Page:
Brain diseases affecting more people and starting earlier than ever before
10 May 2013 Bournemouth University
Professor Colin Pritchard’s latest research published in Public Health Journal has found that the sharp rise of dementia and other neurological deaths in people under 74 cannot be put down to the fact that we are living longer – the rise is because a higher proportion of old people are being affected by such conditions, and what is really alarming, it is starting earlier and affecting people under 55 years.
Of the 10 biggest Western countries the USA had the worst increase in all neurological deaths, men up 66% and women 92% between 1979-2010.
The UK was 4th highest, men up 32% and women 48%.
In terms of numbers of deaths, in the UK, it was 4,500 and now 6,500, in the USA it was 14,500 now more than 28,500 deaths!
Professor Pritchard of Bournemouth University says: “These statistics are about real people and families, and we need to recognise that there is an ‘epidemic’ that clearly is influenced by environmental and societal changes.”
Tessa Gutteridge, Director YoungDementia UK says that our society needs to learn that dementia is increasingly affecting people from an earlier age: “The lives of an increasing number of families struggling with working-age dementia are made so much more challenging by services which fail to keep pace with their needs and a society which believes dementia to be an illness of old age.”
Bournemouth University researchers, Professor Colin Pritchard and Dr Andrew Mayers, along with the University of Southampton’s Professor David Baldwin show that there are rises in total neurological deaths, including the dementias, which are starting earlier, impacting upon patients, their families and health and social care services, exemplified by an 85% increase in UK Motor Neurone Disease deaths.
The research highlights that there is an alarming ‘hidden epidemic’ of rises in neurological deaths between 1979-2010 of adults (under 74) in Western countries, especially the UK.
Total neurological deaths in both men and women rose significantly in 16 of the countries covered by the research, which is in sharp contrast to the major reductions in deaths from all other causes.
Over the period the UK has the third biggest neurological increase, up 32% in men and 48% in women, whilst women’s neurological deaths rose faster than men’s in most countries.
Professor Pritchard said, “These rises in neurological deaths, with the earlier onset of the dementias, are devastating for families and pose a considerable public health problem. It is NOT that we have more old people but rather more old people have more brain disease than ever before, including Alzheimer’s. For example there are two new British charities, The Young Parkinson’s Society and Young Dementia UK, which are a grass-roots response to these rises. The need for such charities would have been inconceivable a little more than 30 years ago.”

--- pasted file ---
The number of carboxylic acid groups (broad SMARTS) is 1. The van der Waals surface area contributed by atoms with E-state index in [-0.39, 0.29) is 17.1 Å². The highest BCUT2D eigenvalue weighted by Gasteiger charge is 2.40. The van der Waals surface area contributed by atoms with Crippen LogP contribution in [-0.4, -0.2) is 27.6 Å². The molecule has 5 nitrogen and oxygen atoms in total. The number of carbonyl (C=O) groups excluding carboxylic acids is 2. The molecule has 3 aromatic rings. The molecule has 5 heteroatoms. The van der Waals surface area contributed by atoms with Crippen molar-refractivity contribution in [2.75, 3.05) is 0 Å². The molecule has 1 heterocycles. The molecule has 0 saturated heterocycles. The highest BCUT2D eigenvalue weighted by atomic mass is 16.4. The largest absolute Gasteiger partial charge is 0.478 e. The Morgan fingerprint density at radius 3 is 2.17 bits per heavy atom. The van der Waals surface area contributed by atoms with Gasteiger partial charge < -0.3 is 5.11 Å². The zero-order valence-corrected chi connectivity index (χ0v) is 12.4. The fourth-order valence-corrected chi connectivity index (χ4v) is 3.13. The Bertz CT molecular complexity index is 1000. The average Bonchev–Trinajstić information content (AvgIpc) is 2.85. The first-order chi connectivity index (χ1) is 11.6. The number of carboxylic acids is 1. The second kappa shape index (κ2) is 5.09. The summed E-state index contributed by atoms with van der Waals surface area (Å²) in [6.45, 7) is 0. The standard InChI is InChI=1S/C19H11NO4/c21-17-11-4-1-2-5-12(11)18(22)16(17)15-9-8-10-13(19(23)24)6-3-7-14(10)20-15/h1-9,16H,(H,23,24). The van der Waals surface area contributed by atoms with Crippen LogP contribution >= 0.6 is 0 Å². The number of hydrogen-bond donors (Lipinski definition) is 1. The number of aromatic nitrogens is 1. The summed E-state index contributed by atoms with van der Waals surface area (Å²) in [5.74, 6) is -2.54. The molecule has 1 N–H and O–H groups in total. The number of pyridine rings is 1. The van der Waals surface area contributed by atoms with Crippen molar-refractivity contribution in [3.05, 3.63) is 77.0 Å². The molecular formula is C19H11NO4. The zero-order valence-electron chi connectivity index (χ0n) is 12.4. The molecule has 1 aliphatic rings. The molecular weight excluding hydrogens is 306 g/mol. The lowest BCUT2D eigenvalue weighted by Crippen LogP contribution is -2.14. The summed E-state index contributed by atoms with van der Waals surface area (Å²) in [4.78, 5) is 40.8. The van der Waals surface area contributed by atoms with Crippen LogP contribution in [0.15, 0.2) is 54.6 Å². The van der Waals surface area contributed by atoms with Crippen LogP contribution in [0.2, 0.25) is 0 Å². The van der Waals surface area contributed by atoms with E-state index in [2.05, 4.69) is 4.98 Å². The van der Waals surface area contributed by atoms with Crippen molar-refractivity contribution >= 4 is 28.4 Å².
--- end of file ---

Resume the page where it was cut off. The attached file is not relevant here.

When asked what he thought caused the increases he replied,
“This has to be speculative but it cannot be genetic because the period is too short. Whilst there will be some influence of more elderly people, it does not account for the earlier onset; the differences between countries nor the fact that more women have been affected, as their lives have changed more than men’s over the period, all indicates multiple environmental factors.
Considering the changes over the last 30 years – the explosion in electronic devices, rises in background non-ionising radiation- PC’s, micro waves, TV’s, mobile phones; road and air transport up four-fold increasing background petro-chemical pollution; chemical additives to food etc. There is no one factor rather the likely interaction between all these environmental triggers, reflecting changes in other conditions.
For example, whilst cancer deaths are down substantially, cancer incidence continues to rise; levels of asthma are un-precedented; the fall in male sperm counts – the rise of auto-immune diseases – all point to life-style and environmental influences.
These `statistics’ are about real people and families, and we need to recognise that there is an `epidemic’ that clearly is influenced by environmental and societal changes.”